I can't like it because I'm not a paid subscriber, so you should know I liked it.

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"The trick is to treat all writing advice as something to keep in mind. You want to think of writing advice as someone pointing out a possible failure mode to you, and examine your writing in the context of what you are trying to convey to a particular audience, and then adjust as needed to actually serve your audience in the particular context of your piece."

That's not writing advice, that's life advice that happens to be about writing.

Great piece.

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> Imagine thinking this - that your reader is so committed to slogging through your impenetrable horror of pinky-out tea-drinker writing that they are both willing and happy to stop reading, open a dictionary, and find the definition of some college-word you learned so you could think you were winning at parties back before people stopped inviting you to them.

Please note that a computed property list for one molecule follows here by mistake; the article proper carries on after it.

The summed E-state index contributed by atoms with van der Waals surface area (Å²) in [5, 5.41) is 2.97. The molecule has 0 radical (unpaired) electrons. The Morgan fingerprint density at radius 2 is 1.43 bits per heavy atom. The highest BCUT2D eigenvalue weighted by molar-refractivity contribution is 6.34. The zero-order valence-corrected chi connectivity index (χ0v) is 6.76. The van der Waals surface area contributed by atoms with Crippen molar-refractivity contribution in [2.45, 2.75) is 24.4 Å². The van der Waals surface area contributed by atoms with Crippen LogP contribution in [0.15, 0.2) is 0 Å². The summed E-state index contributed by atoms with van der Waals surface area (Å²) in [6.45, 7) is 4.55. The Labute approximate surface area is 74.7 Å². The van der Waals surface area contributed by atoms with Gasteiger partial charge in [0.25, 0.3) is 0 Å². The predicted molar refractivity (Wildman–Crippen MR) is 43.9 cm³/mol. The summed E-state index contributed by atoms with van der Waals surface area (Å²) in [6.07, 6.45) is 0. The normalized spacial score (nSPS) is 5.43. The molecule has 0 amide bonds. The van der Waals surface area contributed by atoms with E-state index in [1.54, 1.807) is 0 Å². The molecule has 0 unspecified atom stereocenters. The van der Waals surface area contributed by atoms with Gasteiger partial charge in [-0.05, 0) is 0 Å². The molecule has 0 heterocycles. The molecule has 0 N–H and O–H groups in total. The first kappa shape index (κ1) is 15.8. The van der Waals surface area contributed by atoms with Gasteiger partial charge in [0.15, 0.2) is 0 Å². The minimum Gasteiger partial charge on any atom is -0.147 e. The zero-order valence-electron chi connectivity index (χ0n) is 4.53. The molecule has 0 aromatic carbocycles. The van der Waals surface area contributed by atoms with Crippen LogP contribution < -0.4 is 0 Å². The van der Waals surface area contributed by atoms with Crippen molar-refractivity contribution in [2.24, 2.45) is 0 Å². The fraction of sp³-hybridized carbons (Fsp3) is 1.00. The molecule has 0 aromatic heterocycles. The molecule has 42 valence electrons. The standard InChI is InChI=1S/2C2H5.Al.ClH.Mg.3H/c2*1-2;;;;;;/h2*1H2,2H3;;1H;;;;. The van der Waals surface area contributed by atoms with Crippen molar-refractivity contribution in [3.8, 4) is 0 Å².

You mean, imagine being Mencius Moldbug with three zillion readers, a cult following, and your own wikipedia article?

Ultimately it just comes down to the readers you want to attract. You have a good strategy: write for your market, and readers will sort themselves out. I'm a case in point, here. I vastly prefer Lovecraft over Strunk & White, and your own blog feels a bit bread-and-buttery for my taste - check out my own articles and you'll see what I mean.

No need to to win 'em all to have a successful blog, RC!

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This advice reminds me of my first music theory course, back in eigth grade. That's where I learnt that it's important to know the rules for composing music - not in order to follow them, but in order to be aware of when you're breaking them.

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